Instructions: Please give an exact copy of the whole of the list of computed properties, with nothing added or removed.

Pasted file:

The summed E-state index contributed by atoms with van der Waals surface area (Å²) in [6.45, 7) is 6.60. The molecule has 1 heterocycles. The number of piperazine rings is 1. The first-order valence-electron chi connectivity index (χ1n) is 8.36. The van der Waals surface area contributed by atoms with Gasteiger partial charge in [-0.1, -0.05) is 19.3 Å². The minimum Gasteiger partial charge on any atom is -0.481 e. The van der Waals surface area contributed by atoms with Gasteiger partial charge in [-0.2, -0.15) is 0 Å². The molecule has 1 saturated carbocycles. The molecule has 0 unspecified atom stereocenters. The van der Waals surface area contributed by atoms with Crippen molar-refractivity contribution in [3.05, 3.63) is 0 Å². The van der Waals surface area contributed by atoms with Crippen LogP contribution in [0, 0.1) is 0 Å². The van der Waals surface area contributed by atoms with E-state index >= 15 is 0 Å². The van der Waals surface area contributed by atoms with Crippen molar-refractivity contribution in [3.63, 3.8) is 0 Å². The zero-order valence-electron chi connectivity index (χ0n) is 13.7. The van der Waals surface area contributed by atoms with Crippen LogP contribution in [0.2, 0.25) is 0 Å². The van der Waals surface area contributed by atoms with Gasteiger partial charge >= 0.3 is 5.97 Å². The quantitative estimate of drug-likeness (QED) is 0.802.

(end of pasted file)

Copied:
The summed E-state index contributed by atoms with van der Waals surface area (Å²) in [6.45, 7) is 6.60. The molecule has 1 heterocycles. The number of piperazine rings is 1. The first-order valence-electron chi connectivity index (χ1n) is 8.36. The van der Waals surface area contributed by atoms with Gasteiger partial charge in [-0.1, -0.05) is 19.3 Å². The minimum Gasteiger partial charge on any atom is -0.481 e. The van der Waals surface area contributed by atoms with Gasteiger partial charge in [-0.2, -0.15) is 0 Å². The molecule has 1 saturated carbocycles. The molecule has 0 unspecified atom stereocenters. The van der Waals surface area contributed by atoms with Crippen molar-refractivity contribution in [3.05, 3.63) is 0 Å². The van der Waals surface area contributed by atoms with Crippen LogP contribution in [0, 0.1) is 0 Å². The van der Waals surface area contributed by atoms with E-state index >= 15 is 0 Å². The van der Waals surface area contributed by atoms with Crippen molar-refractivity contribution in [3.63, 3.8) is 0 Å². The zero-order valence-electron chi connectivity index (χ0n) is 13.7. The van der Waals surface area contributed by atoms with Crippen LogP contribution in [0.2, 0.25) is 0 Å². The van der Waals surface area contributed by atoms with Gasteiger partial charge >= 0.3 is 5.97 Å². The quantitative estimate of drug-likeness (QED) is 0.802.